Amid the coronavirus outbreak, I sat down with DaVinci Derivatives trader, Hidde Top, for an interview via Skype. Despite these circumstances, Hidde Top is still working hard at the office. During our conversation, we discussed Hidde’s very interesting background, experiences, his work and his firm, Da Vinci Derivatives.
Da Vinci Derivatives is a company owned and funded by its employees and focuses on trading different types of financial products across multiple exchanges across the globe.
- To start off, could you introduce a bit about yourself and how you landed a job as a trader at Da Vinci?
First of all, I also studied Econometrics at the UvA, and have finished my Master in Financial Econometrics last summer. Before I did Econometrics, I had had a degree in Economic History. Also, I was a member of the VSAE. So, when I looked for an internship opportunity for my Masters’ thesis, I came across Da Vinci while browsing through Careers4quant (which is a job searching website on VSAE). I emailed them and asked them whether they had any internships available. Unfortunately, Da Vinci only had training programs for new full-time workers. However, they invited me to their office and showed me around, which made me much more enthusiastic about Da Vinci. After that, I decided to apply to Da Vinci right after my graduation, and now I am working as a derivatives trader.
- Why did you decide to switch from a history major to econometrics?
When I finished high school, I didn’t exactly know what I was going or wanted to do. So, I studied History as most people found it fun and interesting. However, during my studies, I realized that I preferred more mathematical studies, as well as the financial industry, so Econometrics is a great combination of the two. I decided to try Econometrics, and fortunately, it was a great fit for me.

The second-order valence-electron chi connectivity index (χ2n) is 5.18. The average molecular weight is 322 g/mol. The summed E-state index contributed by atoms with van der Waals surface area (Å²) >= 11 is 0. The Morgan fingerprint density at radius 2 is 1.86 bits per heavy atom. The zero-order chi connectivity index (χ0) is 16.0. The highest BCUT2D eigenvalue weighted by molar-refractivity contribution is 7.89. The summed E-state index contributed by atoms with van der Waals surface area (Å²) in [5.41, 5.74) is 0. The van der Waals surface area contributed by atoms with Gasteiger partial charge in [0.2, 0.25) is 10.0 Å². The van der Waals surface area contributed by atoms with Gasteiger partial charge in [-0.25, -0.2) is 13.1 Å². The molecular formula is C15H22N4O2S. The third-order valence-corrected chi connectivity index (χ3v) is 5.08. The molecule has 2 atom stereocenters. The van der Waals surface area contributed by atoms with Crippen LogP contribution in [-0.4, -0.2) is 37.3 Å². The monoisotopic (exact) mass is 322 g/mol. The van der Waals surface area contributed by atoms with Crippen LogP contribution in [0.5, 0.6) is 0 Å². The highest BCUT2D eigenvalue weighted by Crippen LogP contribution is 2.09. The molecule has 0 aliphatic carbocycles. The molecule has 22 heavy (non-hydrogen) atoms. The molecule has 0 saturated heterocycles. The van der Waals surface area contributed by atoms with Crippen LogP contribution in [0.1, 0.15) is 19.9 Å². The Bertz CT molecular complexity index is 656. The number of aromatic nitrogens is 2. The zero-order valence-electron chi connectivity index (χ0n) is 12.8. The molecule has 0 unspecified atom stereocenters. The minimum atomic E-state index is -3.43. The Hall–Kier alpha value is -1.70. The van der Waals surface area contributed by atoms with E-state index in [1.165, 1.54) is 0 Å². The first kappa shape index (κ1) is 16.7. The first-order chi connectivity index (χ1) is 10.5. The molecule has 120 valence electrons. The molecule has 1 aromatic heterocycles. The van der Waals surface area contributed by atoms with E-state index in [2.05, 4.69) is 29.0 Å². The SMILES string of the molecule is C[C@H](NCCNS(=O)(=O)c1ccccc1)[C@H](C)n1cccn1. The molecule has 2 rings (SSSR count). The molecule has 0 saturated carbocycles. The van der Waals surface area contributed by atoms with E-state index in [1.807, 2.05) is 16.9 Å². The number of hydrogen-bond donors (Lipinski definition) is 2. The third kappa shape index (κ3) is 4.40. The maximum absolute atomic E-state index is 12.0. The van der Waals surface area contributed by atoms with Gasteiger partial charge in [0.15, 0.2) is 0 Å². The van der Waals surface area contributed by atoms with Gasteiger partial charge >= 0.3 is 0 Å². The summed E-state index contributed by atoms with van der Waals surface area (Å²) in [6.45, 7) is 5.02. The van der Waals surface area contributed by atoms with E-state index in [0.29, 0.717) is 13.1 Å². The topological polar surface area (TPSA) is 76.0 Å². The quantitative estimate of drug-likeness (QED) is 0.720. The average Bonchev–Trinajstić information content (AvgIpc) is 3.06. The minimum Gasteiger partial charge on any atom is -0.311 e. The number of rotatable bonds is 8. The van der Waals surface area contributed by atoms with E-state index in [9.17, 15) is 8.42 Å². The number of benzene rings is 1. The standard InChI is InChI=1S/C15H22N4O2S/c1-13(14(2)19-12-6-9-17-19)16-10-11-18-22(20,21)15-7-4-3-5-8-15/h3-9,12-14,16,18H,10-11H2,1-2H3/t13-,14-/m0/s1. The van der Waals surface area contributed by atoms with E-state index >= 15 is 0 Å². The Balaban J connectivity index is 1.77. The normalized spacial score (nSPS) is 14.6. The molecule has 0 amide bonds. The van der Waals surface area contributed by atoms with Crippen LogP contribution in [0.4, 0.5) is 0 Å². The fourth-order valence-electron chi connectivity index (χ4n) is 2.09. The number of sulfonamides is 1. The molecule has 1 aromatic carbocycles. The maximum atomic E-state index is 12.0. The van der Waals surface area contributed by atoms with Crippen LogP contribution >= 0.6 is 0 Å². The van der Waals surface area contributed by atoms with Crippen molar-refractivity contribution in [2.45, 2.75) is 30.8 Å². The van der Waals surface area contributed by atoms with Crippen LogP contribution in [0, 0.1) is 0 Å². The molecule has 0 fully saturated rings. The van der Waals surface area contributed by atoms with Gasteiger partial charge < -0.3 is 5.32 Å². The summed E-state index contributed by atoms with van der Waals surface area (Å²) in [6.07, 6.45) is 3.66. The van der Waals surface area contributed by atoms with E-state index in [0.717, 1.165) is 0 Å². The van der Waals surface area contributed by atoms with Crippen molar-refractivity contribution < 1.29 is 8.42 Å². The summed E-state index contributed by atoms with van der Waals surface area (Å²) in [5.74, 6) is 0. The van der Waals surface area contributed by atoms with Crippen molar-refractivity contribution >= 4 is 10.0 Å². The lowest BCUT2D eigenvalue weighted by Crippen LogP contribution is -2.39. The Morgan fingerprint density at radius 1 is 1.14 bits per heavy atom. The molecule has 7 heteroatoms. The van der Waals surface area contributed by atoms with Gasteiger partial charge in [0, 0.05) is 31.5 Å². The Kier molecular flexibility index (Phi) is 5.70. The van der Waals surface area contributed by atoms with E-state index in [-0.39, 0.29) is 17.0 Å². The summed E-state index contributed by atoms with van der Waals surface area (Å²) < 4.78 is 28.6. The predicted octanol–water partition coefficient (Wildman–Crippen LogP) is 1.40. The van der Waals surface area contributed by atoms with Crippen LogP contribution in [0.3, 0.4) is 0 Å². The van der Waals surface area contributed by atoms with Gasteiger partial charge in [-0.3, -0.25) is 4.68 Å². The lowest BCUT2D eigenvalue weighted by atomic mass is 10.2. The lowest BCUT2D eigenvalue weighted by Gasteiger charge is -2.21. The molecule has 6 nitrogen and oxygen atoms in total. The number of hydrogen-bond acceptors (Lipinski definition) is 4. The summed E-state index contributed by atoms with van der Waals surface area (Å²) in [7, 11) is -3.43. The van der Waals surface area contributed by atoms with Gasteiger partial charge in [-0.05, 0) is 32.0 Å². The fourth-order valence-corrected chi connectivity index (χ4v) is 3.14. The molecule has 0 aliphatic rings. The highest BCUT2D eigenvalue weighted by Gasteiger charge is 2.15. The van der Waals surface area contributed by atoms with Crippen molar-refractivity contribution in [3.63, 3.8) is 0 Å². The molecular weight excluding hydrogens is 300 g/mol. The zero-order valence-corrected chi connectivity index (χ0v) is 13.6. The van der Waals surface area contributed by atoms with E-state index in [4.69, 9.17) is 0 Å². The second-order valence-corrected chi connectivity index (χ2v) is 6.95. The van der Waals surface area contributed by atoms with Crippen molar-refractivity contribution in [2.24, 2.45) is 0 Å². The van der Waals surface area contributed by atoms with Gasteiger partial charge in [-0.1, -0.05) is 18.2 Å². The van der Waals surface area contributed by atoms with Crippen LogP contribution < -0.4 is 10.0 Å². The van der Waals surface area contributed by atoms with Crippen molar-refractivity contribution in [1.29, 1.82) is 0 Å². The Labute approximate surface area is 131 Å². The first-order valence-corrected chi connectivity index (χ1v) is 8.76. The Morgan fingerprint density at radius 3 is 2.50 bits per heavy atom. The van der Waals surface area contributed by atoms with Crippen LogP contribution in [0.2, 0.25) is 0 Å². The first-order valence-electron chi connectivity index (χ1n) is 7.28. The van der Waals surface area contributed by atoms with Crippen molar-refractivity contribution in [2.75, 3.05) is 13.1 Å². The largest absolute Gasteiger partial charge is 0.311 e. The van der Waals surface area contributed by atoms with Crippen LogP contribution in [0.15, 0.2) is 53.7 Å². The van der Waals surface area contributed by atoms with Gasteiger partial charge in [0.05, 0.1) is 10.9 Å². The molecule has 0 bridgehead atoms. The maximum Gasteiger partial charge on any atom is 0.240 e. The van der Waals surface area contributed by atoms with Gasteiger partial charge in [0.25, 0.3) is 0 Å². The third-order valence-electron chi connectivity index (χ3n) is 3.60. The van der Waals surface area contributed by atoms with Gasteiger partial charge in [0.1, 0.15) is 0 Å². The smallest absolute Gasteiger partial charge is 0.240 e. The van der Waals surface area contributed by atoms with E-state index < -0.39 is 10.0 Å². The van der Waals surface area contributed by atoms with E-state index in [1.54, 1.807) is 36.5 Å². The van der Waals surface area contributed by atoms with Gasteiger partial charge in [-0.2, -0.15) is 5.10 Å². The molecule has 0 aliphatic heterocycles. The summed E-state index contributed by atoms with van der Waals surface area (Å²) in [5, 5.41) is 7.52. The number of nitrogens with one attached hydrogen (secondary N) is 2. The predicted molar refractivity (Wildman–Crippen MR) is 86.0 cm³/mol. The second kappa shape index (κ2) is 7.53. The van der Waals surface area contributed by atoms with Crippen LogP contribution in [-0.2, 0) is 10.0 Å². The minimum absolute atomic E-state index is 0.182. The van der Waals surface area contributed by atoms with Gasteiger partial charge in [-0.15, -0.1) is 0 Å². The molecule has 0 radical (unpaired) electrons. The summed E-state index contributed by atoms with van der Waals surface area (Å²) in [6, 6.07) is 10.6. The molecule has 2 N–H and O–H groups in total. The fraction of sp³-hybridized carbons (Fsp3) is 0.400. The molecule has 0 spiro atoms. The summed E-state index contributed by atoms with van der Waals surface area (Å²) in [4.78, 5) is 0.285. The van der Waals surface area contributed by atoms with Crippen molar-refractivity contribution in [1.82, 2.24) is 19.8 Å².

- As a UvA Econometrics alumnus, how has the program prepared you for the labor market?
When I started as a trader at Da Vinci, there was a training program which introduced me to the standard models for trading. And some of these models are taught in several 2nd year or higher courses. While these courses did provide me with the necessary theory, I think that what you need as a trader or what you could learn as an econometrician is the ability to put theory into practice. In order words, you need to be able to interpret the models and make decisions based on them.
- What do you like most about your job?
I would have to say the all the action. Especially the past few weeks has been very busy due to the high volatility markets caused by the coronavirus. In other words, there is a bit of thrill every day, where you have to do many things at the same time and watch markets going up and down. Also, as a trader, you always work in a team, so the shouting here and there to notify each other information is also quite fun. Being surrounded by brilliant people and having an excellent training program motivates all of us to be at the top of our game and always do our best.